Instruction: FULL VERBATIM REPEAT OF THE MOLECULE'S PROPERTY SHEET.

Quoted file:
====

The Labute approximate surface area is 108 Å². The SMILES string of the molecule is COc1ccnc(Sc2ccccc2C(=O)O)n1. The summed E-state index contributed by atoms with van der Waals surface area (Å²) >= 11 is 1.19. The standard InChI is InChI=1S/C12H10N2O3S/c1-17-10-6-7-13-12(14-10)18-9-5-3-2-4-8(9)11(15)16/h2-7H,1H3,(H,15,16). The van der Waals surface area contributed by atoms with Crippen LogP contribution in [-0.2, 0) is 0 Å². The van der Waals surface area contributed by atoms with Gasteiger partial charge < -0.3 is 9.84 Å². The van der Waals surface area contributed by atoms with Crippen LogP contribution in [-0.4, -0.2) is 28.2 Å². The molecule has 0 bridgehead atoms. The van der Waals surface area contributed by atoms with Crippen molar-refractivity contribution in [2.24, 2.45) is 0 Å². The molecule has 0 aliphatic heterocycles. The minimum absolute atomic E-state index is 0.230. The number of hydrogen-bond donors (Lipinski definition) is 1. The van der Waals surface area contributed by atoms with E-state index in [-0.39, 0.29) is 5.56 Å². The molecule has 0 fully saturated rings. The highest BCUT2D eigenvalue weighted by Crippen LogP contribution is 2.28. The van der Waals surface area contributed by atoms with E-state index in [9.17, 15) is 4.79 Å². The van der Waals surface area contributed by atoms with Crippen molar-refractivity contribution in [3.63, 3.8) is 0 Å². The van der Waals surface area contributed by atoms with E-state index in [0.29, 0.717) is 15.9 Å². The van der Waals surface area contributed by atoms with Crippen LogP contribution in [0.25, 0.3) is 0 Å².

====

The Labute approximate surface area is 108 Å². The SMILES string of the molecule is COc1ccnc(Sc2ccccc2C(=O)O)n1. The summed E-state index contributed by atoms with van der Waals surface area (Å²) >= 11 is 1.19. The standard InChI is InChI=1S/C12H10N2O3S/c1-17-10-6-7-13-12(14-10)18-9-5-3-2-4-8(9)11(15)16/h2-7H,1H3,(H,15,16). The van der Waals surface area contributed by atoms with Crippen LogP contribution in [-0.2, 0) is 0 Å². The van der Waals surface area contributed by atoms with Gasteiger partial charge < -0.3 is 9.84 Å². The van der Waals surface area contributed by atoms with Crippen LogP contribution in [-0.4, -0.2) is 28.2 Å². The molecule has 0 bridgehead atoms. The van der Waals surface area contributed by atoms with Crippen molar-refractivity contribution in [2.24, 2.45) is 0 Å². The molecule has 0 aliphatic heterocycles. The minimum absolute atomic E-state index is 0.230. The number of hydrogen-bond donors (Lipinski definition) is 1. The van der Waals surface area contributed by atoms with E-state index in [-0.39, 0.29) is 5.56 Å². The molecule has 0 fully saturated rings. The highest BCUT2D eigenvalue weighted by Crippen LogP contribution is 2.28. The van der Waals surface area contributed by atoms with E-state index in [9.17, 15) is 4.79 Å². The van der Waals surface area contributed by atoms with Crippen molar-refractivity contribution in [3.63, 3.8) is 0 Å². The van der Waals surface area contributed by atoms with E-state index in [0.29, 0.717) is 15.9 Å². The van der Waals surface area contributed by atoms with Crippen LogP contribution in [0.25, 0.3) is 0 Å².